Jeff Burdges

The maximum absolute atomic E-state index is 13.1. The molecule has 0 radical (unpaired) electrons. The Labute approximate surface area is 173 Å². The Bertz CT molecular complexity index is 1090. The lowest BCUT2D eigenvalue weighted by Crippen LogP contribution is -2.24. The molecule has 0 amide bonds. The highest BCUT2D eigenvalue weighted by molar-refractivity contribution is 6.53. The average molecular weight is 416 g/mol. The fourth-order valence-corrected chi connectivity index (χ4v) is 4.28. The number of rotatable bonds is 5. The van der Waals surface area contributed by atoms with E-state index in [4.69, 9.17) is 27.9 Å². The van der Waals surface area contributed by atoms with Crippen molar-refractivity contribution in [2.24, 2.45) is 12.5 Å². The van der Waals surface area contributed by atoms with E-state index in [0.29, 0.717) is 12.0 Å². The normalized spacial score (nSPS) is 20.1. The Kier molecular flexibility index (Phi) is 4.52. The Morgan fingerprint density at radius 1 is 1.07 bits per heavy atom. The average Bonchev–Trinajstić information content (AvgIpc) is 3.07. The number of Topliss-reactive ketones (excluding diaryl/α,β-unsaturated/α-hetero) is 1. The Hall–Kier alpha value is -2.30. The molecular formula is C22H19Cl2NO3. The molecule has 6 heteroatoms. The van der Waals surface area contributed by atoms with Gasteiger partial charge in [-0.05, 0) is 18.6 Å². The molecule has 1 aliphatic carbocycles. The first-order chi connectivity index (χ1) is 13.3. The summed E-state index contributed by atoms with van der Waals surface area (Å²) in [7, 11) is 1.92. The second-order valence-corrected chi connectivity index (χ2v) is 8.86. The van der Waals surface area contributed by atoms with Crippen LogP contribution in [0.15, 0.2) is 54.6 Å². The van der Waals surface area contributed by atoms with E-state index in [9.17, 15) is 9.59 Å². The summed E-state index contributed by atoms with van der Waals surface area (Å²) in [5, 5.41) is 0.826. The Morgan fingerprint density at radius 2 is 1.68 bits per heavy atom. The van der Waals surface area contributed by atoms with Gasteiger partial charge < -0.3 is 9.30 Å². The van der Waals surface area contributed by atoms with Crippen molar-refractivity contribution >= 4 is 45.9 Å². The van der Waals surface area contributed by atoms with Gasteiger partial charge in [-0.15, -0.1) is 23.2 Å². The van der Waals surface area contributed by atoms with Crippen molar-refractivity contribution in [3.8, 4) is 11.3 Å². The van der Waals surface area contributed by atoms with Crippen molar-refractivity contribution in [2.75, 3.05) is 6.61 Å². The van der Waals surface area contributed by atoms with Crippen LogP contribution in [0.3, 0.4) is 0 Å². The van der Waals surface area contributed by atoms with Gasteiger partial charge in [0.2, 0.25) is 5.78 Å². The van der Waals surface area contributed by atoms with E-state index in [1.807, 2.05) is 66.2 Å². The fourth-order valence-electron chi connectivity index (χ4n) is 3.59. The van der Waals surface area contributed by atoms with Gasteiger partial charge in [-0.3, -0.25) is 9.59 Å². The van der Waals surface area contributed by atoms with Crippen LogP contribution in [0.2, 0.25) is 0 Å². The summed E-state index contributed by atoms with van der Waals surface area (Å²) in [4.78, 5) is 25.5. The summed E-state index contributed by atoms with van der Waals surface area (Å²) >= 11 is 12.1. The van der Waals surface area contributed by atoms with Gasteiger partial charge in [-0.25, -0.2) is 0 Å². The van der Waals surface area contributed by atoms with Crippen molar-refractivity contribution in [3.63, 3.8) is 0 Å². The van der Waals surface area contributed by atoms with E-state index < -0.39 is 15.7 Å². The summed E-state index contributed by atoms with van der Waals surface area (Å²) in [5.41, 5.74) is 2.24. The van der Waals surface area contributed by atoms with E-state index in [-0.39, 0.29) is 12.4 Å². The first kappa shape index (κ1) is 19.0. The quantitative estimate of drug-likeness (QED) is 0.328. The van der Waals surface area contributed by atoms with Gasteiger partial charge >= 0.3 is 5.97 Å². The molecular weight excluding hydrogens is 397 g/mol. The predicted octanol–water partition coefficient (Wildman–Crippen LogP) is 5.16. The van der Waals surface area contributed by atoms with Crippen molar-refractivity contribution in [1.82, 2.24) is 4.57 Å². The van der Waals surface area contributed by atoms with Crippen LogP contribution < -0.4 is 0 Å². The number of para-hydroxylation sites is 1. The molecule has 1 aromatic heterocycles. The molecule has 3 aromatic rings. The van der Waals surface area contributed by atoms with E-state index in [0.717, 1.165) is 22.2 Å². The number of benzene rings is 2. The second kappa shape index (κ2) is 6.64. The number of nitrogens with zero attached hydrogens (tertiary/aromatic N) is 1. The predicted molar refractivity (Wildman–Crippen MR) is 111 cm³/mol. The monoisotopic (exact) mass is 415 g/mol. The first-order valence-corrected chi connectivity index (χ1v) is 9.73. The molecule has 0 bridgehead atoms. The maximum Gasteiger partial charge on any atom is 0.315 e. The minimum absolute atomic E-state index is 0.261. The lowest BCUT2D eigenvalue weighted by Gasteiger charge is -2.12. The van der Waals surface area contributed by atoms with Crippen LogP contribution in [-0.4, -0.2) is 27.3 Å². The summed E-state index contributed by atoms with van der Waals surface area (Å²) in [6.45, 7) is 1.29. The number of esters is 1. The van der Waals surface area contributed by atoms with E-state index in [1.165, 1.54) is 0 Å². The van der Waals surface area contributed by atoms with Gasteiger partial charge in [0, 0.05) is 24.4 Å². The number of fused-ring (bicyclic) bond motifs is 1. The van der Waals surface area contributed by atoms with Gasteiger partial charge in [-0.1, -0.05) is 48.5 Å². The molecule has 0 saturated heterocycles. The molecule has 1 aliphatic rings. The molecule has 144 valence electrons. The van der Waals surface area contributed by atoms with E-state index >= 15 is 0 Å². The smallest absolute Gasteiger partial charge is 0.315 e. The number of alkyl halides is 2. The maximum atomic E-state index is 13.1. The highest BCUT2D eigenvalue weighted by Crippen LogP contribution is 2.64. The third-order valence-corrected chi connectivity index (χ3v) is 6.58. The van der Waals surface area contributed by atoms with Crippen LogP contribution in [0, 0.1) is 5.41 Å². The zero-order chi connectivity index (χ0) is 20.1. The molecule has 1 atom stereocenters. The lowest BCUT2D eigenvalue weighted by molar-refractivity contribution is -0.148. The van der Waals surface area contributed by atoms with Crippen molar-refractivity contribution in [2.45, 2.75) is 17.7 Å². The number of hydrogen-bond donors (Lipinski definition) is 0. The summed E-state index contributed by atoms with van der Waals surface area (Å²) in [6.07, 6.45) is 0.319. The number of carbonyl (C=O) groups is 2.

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 Dec2 comment How do we find the last two correspondences in an otherwise known even permutation? Create an object Pmod with two variables a and b such that Pmod(a) = n-1, Pmod(b) = n-2, and Pmod(j) = P(j) otherwise. For i=0..n-3, if done[i]==0 then : Initialize j=i. Loop setting done[j]=1 and j=Pmod(j)$until done[j]==1. If j==n-1, set a=i. If j==n-2, set b=i. You compute the answer using the final values of a and b. Dec2 comment How do we find the last two correspondences in an otherwise known even permutation? In that case, my second linear time algorithm requires an$n$bit array plus a few$O(log(n))$bit counters and integers. Dec2 comment How do we find the last two correspondences in an otherwise known even permutation? If your going for n bits plus O(1), then : Iterate thorough the entries exhausting each elements cycle as far as possible to gradually build out the cycle(s) that end in$n-2$and$n-1$. You use the n bit array to prevent reprocessing cycles. Dec2 comment How do we find the last two correspondences in an otherwise known even permutation? Inverse : Initialize$inverse[i] = -1$for$i=1..n$. Set$inverse[P(i)] = i$for$i=1..n$. If$inverse[n-2] = -1$or$inverse[n-1] = -1$, then use parity to decide whether it's a fixed point or maps to$n-1$or$n-2\$, respectively. Dec2 answered How do we find the last two correspondences in an otherwise known even permutation? Nov28 asked Is there any serious discussion about using blinding intermediaries in digital currency scenarios? Nov26 comment How does the wider cryptographic community view non-abelian group based cryptography? There are cases where identifying a hidden subgroup has applications though. These results tell us that non-abelian finite simple groups cannot play the same role as prime numbers in cryptographic applications; hence my motivation for asking this question. Nov26 comment How does the wider cryptographic community view non-abelian group based cryptography? There is an industry of identifying finite groups both simple and non-simple using Monte Carlo methods, called black box group theory. Afaik, non-simple groups are treated using variations on the component analysis techniques from the CFSGs. Nov26 comment How does the wider cryptographic community view non-abelian group based cryptography? I'll verify further later but I believe the reference should be this article by Artin as well as its predecessor : onlinelibrary.wiley.com/doi/10.1002/cpa.3160080403/abstract Nov26 comment How does the wider cryptographic community view non-abelian group based cryptography? I'll track one down but it's the fact that all finite simple groups has distinct orders except for B_n(q) and C_n(q) with q odd and n>2, and A_3(2) and A_2(4), amusingly even wikipedia states it sans citation : en.wikipedia.org/wiki/List_of_finite_simple_groups Nov25 awarded Teacher Nov25 awarded Supporter Nov25 answered What exactly is the impact of the hidden subgroup problem on cryptography? Nov25 comment How does the wider cryptographic community view non-abelian group based cryptography? Interesting thank! I'd naively assume any implementation would use only a bounded fragment of the infinite object for computational reasons, which avoids that side channel attack. You wouldn't be creating a finite group by imposing this bound, but maybe the CFSG still worms it's way into the picture somehow. Nov25 awarded Student Nov25 asked How does the wider cryptographic community view non-abelian group based cryptography?